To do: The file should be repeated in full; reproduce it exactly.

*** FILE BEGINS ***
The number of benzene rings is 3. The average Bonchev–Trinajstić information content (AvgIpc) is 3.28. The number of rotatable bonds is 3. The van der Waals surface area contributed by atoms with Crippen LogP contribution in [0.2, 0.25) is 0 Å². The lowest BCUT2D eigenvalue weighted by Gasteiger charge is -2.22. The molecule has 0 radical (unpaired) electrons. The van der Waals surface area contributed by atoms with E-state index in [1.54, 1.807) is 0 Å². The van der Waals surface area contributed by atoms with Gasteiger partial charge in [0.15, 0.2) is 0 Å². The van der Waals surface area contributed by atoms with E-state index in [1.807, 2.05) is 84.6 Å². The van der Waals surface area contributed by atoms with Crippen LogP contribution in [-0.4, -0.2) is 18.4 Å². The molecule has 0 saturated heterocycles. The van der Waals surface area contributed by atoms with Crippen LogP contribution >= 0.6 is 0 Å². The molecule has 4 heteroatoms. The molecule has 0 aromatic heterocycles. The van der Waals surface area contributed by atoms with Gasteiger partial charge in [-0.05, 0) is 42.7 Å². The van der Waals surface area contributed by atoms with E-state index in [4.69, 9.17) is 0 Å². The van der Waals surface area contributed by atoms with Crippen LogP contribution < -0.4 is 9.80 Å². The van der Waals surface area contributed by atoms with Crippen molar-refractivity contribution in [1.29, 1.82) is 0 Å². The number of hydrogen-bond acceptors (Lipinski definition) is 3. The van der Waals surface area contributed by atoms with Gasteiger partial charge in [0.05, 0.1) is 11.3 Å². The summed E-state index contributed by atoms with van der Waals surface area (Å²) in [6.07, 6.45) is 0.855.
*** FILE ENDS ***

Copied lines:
The number of benzene rings is 3. The average Bonchev–Trinajstić information content (AvgIpc) is 3.28. The number of rotatable bonds is 3. The van der Waals surface area contributed by atoms with Crippen LogP contribution in [0.2, 0.25) is 0 Å². The lowest BCUT2D eigenvalue weighted by Gasteiger charge is -2.22. The molecule has 0 radical (unpaired) electrons. The van der Waals surface area contributed by atoms with E-state index in [1.54, 1.807) is 0 Å². The van der Waals surface area contributed by atoms with Gasteiger partial charge in [0.15, 0.2) is 0 Å². The van der Waals surface area contributed by atoms with E-state index in [1.807, 2.05) is 84.6 Å². The van der Waals surface area contributed by atoms with Crippen LogP contribution in [-0.4, -0.2) is 18.4 Å². The molecule has 0 saturated heterocycles. The van der Waals surface area contributed by atoms with Crippen LogP contribution >= 0.6 is 0 Å². The molecule has 4 heteroatoms. The molecule has 0 aromatic heterocycles. The van der Waals surface area contributed by atoms with Gasteiger partial charge in [-0.05, 0) is 42.7 Å². The van der Waals surface area contributed by atoms with E-state index in [4.69, 9.17) is 0 Å². The van der Waals surface area contributed by atoms with Crippen LogP contribution < -0.4 is 9.80 Å². The van der Waals surface area contributed by atoms with Crippen molar-refractivity contribution in [1.29, 1.82) is 0 Å². The number of hydrogen-bond acceptors (Lipinski definition) is 3. The van der Waals surface area contributed by atoms with Gasteiger partial charge in [0.05, 0.1) is 11.3 Å². The summed E-state index contributed by atoms with van der Waals surface area (Å²) in [6.07, 6.45) is 0.855.